This review is written by Kelly Watt for the Buddhist Fiction Blog. Kelly is an award-winning Canadian writer. She was first introduced to Buddhism while at high school in India and often writes on Buddhist themes. She is the author of two books, a novel, Mad Dog (2001/2019) and the inspirational book, Camino Meditations (2014).
Review of The Green-Eyed Lama, by Oyungerele Tsedevdamba and Jeffrey L. Falt for The Buddhist Fiction Blog by Kelly Watt
A copy of the The Green-Eyed Lama, by Oyungerel Tsedevdamba and Jeffrey L. Falt, ended up in my TBR (to be read) pile recently, through a series of happy coincidences. Although I was initially daunted by the book’s length, once I started reading, I fell in love with its characters and could not put it down. This sprawling 400-page saga takes place from 1937 – 1946, and charts Mongolia’s transformation from a Buddhist monarchy to the Mongolian People’s Republic, which functions initially as a satellite Soviet state.
The book is both a romance and an engaging political history that explores the destruction of a peaceful Buddhist theocracy, and pays tribute to the persecuted Guardian Families of Genghis Khan or Chinggis Khaan (Mongolian spelling) who upheld that theocracy. The novel opens with the story of a beautiful young herdswoman, Sendmaa who falls in love with a handsome, artistic lama named Baasan. They spend a romantic evening together and pledge to marry. Baasan asks to be relieved of his robes to pursue marriage but is refused and sent off on a spiritual task. Meanwhile, a jealous and manipulative neighbour conspires to have Sendmaa married off to Baasan’s brother Bold, before Baasan can return. The love story forms a backdrop for tragic political events.
A little history is required here. In 1921, Mongolia declared her independence from China only to be co-opted by her allies, the communist government of Russia. A nation-wide purge followed, to rid the country of “yellow feudals,” Buddhist teachings, lamas and monasteries. Mongols were pitted against Mongols. Our hero, Lama Baasan is arrested and narrowly escapes execution and is finally sentenced to hard labour in a barbaric prison for nothing more heinous than singing a religious song. The story charts these individual characters as they struggle for political, emotional and spiritual freedom.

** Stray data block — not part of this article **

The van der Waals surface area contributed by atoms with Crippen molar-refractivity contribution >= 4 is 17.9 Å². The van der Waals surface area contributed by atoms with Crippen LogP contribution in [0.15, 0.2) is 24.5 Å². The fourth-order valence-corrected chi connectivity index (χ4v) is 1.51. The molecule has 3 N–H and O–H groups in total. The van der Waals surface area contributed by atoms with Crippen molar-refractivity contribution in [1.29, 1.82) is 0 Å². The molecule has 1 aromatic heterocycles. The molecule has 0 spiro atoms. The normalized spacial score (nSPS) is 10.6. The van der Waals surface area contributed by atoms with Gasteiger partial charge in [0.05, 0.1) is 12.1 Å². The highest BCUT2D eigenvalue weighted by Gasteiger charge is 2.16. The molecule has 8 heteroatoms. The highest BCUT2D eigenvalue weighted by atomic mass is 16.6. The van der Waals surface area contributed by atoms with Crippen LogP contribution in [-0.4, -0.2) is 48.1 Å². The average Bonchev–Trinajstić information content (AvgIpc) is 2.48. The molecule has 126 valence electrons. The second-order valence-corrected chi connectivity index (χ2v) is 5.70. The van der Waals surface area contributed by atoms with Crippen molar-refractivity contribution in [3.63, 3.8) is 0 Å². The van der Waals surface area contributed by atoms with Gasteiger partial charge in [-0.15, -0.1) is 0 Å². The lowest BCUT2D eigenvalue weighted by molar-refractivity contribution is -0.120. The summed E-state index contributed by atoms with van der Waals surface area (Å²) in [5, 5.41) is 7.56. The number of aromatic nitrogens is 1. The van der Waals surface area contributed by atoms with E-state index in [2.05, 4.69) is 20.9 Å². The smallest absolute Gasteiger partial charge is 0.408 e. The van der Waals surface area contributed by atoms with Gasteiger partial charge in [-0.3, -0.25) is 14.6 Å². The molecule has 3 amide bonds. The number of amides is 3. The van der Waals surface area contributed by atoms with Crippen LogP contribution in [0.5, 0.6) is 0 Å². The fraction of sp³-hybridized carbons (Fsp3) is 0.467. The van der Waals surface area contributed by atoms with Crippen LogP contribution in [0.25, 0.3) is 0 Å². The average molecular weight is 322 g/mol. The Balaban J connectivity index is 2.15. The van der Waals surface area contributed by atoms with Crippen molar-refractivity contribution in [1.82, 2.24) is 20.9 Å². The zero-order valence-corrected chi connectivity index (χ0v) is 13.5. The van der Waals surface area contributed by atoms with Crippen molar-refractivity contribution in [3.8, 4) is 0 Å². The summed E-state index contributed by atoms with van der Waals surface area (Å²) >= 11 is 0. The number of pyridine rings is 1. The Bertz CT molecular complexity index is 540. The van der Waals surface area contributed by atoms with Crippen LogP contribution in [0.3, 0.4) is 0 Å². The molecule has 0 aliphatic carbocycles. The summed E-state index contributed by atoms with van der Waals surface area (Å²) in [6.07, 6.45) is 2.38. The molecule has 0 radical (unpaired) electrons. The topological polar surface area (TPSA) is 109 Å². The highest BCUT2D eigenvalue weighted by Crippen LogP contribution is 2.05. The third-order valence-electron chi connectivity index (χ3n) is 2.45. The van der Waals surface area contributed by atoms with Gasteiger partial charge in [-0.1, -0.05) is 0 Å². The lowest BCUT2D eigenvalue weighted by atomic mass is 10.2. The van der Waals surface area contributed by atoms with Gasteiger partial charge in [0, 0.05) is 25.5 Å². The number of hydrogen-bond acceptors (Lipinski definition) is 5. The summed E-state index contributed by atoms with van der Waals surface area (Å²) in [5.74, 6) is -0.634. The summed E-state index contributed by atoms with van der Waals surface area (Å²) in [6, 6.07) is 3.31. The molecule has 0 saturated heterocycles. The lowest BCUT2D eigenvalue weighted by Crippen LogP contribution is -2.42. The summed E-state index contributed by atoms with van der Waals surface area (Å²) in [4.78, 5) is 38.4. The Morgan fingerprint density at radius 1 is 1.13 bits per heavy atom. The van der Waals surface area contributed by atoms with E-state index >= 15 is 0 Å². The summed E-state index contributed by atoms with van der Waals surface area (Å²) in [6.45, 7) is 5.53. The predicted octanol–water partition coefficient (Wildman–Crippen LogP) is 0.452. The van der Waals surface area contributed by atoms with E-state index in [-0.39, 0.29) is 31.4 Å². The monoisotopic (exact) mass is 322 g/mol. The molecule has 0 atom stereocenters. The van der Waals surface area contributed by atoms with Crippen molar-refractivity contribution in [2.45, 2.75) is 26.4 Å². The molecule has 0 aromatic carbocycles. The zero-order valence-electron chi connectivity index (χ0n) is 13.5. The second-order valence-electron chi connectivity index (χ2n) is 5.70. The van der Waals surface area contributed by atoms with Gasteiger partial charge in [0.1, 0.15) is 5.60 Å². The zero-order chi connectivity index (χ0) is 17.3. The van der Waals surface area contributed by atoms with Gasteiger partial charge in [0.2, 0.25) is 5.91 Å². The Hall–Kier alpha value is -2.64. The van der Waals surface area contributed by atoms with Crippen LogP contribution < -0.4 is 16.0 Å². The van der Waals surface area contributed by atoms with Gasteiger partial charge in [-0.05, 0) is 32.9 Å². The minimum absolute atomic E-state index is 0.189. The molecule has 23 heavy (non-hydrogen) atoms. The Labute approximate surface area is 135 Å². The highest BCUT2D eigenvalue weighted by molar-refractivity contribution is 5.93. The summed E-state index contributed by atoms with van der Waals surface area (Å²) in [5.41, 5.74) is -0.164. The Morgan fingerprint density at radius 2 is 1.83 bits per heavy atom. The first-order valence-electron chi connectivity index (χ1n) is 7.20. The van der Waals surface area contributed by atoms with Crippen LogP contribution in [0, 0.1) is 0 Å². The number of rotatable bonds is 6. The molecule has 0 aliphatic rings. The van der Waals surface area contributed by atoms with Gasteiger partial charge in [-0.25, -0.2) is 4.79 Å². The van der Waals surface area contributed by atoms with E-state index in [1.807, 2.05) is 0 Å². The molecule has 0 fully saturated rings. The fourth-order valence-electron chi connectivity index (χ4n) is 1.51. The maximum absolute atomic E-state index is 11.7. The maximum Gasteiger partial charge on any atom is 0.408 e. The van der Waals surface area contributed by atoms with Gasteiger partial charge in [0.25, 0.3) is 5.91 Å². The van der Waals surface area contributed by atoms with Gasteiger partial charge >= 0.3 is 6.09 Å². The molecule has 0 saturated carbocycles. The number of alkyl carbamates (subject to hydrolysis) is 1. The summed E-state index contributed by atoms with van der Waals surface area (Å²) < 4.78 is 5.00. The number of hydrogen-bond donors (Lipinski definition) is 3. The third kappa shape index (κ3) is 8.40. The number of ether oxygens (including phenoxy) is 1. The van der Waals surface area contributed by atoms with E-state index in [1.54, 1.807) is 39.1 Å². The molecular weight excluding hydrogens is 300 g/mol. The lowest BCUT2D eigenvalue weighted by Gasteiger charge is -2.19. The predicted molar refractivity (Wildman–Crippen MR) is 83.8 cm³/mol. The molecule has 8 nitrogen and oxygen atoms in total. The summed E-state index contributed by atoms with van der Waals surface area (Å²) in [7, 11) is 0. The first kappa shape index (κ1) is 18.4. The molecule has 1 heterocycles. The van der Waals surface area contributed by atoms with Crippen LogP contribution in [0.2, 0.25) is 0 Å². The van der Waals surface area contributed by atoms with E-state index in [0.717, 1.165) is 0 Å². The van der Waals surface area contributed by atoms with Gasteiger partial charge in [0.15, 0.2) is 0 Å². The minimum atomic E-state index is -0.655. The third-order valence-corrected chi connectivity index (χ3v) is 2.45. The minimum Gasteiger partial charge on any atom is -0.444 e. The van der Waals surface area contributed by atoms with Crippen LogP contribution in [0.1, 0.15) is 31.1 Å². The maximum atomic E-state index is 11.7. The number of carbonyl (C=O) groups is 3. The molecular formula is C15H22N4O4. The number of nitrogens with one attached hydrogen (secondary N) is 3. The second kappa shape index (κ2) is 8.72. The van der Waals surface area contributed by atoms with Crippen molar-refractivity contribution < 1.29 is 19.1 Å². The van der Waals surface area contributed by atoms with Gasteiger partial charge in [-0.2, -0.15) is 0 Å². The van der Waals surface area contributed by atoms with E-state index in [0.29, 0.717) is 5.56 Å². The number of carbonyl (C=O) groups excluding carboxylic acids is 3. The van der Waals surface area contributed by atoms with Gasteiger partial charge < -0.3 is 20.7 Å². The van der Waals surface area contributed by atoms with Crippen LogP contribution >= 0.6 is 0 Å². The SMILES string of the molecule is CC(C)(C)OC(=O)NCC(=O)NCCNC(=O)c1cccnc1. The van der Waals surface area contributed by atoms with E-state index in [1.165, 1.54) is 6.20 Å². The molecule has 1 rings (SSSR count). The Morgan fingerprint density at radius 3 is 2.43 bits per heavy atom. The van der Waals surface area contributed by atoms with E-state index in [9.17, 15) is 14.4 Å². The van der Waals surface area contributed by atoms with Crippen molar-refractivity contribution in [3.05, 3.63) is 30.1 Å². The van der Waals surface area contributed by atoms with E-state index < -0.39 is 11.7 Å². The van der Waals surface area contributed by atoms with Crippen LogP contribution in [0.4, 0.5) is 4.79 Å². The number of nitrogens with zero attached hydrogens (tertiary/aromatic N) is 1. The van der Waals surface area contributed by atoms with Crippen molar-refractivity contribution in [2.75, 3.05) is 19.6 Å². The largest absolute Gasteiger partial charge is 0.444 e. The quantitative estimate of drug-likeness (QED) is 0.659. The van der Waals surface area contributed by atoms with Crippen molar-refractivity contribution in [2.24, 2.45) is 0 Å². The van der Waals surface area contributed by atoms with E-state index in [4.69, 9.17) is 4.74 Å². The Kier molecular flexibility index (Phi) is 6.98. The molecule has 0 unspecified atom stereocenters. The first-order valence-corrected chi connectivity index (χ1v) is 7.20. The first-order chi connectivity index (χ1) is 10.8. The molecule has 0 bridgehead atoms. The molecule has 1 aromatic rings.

I found the history and culture of Mongolia absolutely fascinating. According to Wikipedia, it is primarily a nomadic horse culture, 30% of Mongolian’s inhabitants are still herdsmen today. Sandwiched between Russia to the north and China to the south, Mongolia has a population of only 3.3 million and is known as the world’s most sparsely populated nation. Although originally shamanic, it became a Buddhist country after the introduction of Tibetan Buddhism in the 16th century, and the clergy remained intertwined with the feudal government for hundreds of years. By the beginning of the 20th century, approximately one third of all adult males were Buddhist monks and there were around 750 Buddhist monasteries. In 1928, Khorloogiin Choibalsan one of the early leaders of the Mongolian People’s Republic (1921–1952) rose to power after independence from China, but immediately fell under pressure by Stalin to resist Mongolian unification. A series of purges began, resulting in the collectivization of livestock, the subsequent starvation of Mongol herdsmen, and the burning, looting of monasteries and murder of lamas. This Red Terror decimated a once peaceful Buddhist culture.
The novel is essentially a tribute to the many who perished during that violent time. And in a chilling reminder of the real-life consequences, their names are listed in the back of the book. The Stalinist purges in Mongolia murdered 30,000 people, including 18,000 monks. The population of Buddhist monks dropped from 100,000 in 1924, to 110 by 1990. Not only was the Buddhist clergy all but eradicated, but original artifacts and buildings were destroyed. By the end of the book, to appease visiting dignitaries from the U.S. a puppet monastery was erected as a front, where once imprisoned lamas were forced to act as clergy while secretly spying on their countrymen and reporting back to their Russian overlords. After the fall of the U.S.S.R. in 1990, Mongolia achieved a peaceful democratic revolution in 1991, switched to a market economy and returned to its former Buddhist leanings. The Green-Eyed Lama is said to be based on a real story. A story silenced for decades. To date, Tibetan Buddhism is once again the predominant religion of Mongolia. The Green-Eyed Lama is an informative exploration of Mongolia’s fascinating history, but also a well-written and moving page turner, that kept me rivetted and rooting for its characters throughout. It is also the first Mongolian novel to be published in the west. Written originally in English, once translated into Mongolian it was a run-away best seller in that country, and also a hit in France in 2018. Anyone interested in the country’s history, or in Buddhism should give it a read. The authors are both human rights activists and lawyers. The book is a cautionary tale about the human tragedy that ensues when a large nation seeks to enforce its rigid ideology onto another. Sadly, such things are still happening in our world.
Oyungerele Tsedevdamba and Jeffrey L. Falt. The Green Eyed Lama. Independently published, 2008. https://www.amazon.com/Green-Eyed-Lama-Oyungerel-Tsedevdamba/dp/1790364108